- If you have no idea how to start, simulate some very simple inputs by hand. Pick the simplest example input you can think of, and talk about how to solve it. Then move to a slightly bigger input. Hopefully, you notice a pattern or an algorithmic way you can begin to solve the problem.
- Use descriptive variable names. If you’re used to doing a lot of problems on HackerRank or LeetCode, you might be tempted to use short non-descriptive variable names to save time, but it’s very important that your code is readable, even if it takes a little more time.
- If you can’t think of the most efficient solution, start with brute force. Often times problems have an efficient way to solve them, and a very inefficient way. It’s completely ok to implement the bad solution first… Just make sure that you tell the interviewer that you recognize that this is probably not the most efficient way to solve the problem.
- Test your code when you finish. I don’t mean write test code, but walk through your code out loud with a few different inputs, and look for bugs. If you find a bug, mention it, and ask the interviewer if they want you to fix it, or simply talk about how you would fix it.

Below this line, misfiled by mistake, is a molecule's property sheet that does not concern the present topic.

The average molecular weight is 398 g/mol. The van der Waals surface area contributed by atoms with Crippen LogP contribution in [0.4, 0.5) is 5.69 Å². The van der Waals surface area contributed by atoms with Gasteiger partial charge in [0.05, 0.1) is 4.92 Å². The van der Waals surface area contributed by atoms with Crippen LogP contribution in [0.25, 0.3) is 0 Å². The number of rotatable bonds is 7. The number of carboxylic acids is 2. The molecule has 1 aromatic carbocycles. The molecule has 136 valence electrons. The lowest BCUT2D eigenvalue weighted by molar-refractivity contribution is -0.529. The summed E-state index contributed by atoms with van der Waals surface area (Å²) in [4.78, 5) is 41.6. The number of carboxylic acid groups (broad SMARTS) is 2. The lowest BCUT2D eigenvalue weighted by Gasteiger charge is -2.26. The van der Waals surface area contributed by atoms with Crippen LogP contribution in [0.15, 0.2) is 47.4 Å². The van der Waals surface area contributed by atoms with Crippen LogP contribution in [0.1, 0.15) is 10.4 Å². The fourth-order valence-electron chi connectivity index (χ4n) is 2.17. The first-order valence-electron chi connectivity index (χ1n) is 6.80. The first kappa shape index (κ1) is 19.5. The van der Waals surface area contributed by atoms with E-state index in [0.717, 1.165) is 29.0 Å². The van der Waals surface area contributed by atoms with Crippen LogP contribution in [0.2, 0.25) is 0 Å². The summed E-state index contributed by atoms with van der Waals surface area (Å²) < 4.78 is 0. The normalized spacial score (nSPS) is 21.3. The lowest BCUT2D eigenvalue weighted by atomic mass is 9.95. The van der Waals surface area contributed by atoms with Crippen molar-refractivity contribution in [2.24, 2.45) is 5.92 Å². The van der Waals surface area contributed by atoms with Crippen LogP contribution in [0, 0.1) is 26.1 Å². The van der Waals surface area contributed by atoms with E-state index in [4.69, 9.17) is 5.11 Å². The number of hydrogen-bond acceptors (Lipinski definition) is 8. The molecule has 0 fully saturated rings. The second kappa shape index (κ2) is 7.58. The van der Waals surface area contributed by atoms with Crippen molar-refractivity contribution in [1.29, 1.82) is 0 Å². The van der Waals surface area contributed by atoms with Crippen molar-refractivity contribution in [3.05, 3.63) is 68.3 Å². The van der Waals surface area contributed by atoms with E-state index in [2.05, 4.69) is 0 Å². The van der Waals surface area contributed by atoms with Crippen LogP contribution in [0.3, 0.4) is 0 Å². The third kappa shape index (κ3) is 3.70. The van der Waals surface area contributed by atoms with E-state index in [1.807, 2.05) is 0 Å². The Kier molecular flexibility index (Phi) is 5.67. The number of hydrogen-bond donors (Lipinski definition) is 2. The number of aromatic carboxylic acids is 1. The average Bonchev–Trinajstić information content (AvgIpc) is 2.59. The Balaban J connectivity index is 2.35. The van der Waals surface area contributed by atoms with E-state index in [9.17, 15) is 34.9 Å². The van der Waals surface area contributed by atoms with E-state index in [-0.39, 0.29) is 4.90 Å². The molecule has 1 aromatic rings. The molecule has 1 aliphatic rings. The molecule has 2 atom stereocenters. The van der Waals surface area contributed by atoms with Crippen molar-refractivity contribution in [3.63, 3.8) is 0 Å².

- Suggest possible improvements. Once you’ve finished the problem, talk about some ways you potentially could make it better for different situations.
Thank you for making it to the end of this rant.
I hope that you learned something useful, and I’d love to hear from you with any questions or comments you have about software, this guide, or anything at all. My email address is email@example.com
Best of luck!
All views and opinions expressed in this article are my own, and do not represent the views and opinions of my employer.